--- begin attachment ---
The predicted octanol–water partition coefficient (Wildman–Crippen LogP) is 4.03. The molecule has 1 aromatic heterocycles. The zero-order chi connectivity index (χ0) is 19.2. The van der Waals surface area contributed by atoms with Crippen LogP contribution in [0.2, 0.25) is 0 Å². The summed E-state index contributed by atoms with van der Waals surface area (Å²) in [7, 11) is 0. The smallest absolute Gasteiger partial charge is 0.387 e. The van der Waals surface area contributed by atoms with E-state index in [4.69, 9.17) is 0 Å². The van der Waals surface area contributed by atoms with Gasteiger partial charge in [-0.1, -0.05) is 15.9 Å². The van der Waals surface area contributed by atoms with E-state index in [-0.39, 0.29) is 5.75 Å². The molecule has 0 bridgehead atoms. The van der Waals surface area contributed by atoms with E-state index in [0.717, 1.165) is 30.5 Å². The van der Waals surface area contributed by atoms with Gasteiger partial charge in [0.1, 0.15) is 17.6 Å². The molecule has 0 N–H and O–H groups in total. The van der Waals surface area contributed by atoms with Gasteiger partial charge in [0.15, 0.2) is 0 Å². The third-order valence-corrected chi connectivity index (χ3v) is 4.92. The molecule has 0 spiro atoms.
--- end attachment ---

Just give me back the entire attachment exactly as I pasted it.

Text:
The predicted octanol–water partition coefficient (Wildman–Crippen LogP) is 4.03. The molecule has 1 aromatic heterocycles. The zero-order chi connectivity index (χ0) is 19.2. The van der Waals surface area contributed by atoms with Crippen LogP contribution in [0.2, 0.25) is 0 Å². The summed E-state index contributed by atoms with van der Waals surface area (Å²) in [7, 11) is 0. The smallest absolute Gasteiger partial charge is 0.387 e. The van der Waals surface area contributed by atoms with E-state index in [4.69, 9.17) is 0 Å². The van der Waals surface area contributed by atoms with Gasteiger partial charge in [-0.1, -0.05) is 15.9 Å². The van der Waals surface area contributed by atoms with E-state index in [-0.39, 0.29) is 5.75 Å². The molecule has 0 bridgehead atoms. The van der Waals surface area contributed by atoms with E-state index in [0.717, 1.165) is 30.5 Å². The van der Waals surface area contributed by atoms with Gasteiger partial charge in [0.1, 0.15) is 17.6 Å². The molecule has 0 N–H and O–H groups in total. The van der Waals surface area contributed by atoms with Gasteiger partial charge in [0.15, 0.2) is 0 Å². The third-order valence-corrected chi connectivity index (χ3v) is 4.92. The molecule has 0 spiro atoms.